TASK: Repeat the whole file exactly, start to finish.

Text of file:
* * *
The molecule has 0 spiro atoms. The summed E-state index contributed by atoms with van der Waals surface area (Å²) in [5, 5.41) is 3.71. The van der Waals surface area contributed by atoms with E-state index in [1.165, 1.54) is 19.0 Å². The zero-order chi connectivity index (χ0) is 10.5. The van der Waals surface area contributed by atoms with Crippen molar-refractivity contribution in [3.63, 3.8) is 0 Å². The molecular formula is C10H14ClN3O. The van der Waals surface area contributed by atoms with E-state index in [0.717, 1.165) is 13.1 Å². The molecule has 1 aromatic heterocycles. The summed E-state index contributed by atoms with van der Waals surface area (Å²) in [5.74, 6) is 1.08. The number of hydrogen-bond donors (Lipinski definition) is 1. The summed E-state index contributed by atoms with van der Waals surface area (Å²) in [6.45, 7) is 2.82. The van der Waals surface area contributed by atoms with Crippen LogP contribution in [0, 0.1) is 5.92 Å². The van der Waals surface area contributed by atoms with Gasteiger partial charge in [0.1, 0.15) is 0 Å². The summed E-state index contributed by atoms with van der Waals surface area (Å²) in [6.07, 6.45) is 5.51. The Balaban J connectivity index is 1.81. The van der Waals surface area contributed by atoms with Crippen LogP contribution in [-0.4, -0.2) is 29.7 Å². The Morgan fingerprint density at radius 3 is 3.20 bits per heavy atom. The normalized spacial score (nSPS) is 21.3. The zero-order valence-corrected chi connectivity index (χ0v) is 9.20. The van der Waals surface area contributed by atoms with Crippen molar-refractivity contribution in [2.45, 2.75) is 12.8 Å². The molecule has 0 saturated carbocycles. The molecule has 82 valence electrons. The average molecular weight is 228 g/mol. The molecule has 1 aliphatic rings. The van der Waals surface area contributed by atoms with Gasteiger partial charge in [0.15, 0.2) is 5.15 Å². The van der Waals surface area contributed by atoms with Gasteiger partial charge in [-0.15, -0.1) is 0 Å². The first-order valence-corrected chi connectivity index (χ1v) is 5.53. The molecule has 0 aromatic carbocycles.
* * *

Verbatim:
The molecule has 0 spiro atoms. The summed E-state index contributed by atoms with van der Waals surface area (Å²) in [5, 5.41) is 3.71. The van der Waals surface area contributed by atoms with E-state index in [1.165, 1.54) is 19.0 Å². The zero-order chi connectivity index (χ0) is 10.5. The van der Waals surface area contributed by atoms with Crippen molar-refractivity contribution in [3.63, 3.8) is 0 Å². The molecular formula is C10H14ClN3O. The van der Waals surface area contributed by atoms with E-state index in [0.717, 1.165) is 13.1 Å². The molecule has 1 aromatic heterocycles. The summed E-state index contributed by atoms with van der Waals surface area (Å²) in [5.74, 6) is 1.08. The number of hydrogen-bond donors (Lipinski definition) is 1. The summed E-state index contributed by atoms with van der Waals surface area (Å²) in [6.45, 7) is 2.82. The van der Waals surface area contributed by atoms with Crippen LogP contribution in [0, 0.1) is 5.92 Å². The van der Waals surface area contributed by atoms with Gasteiger partial charge in [0.1, 0.15) is 0 Å². The summed E-state index contributed by atoms with van der Waals surface area (Å²) in [6.07, 6.45) is 5.51. The Balaban J connectivity index is 1.81. The van der Waals surface area contributed by atoms with Crippen LogP contribution in [-0.4, -0.2) is 29.7 Å². The Morgan fingerprint density at radius 3 is 3.20 bits per heavy atom. The normalized spacial score (nSPS) is 21.3. The zero-order valence-corrected chi connectivity index (χ0v) is 9.20. The van der Waals surface area contributed by atoms with Crippen molar-refractivity contribution in [2.45, 2.75) is 12.8 Å². The molecule has 0 saturated carbocycles. The molecule has 82 valence electrons. The average molecular weight is 228 g/mol. The molecule has 1 aliphatic rings. The van der Waals surface area contributed by atoms with Gasteiger partial charge in [0.15, 0.2) is 5.15 Å². The van der Waals surface area contributed by atoms with Gasteiger partial charge in [-0.15, -0.1) is 0 Å². The first-order valence-corrected chi connectivity index (χ1v) is 5.53. The molecule has 0 aromatic carbocycles.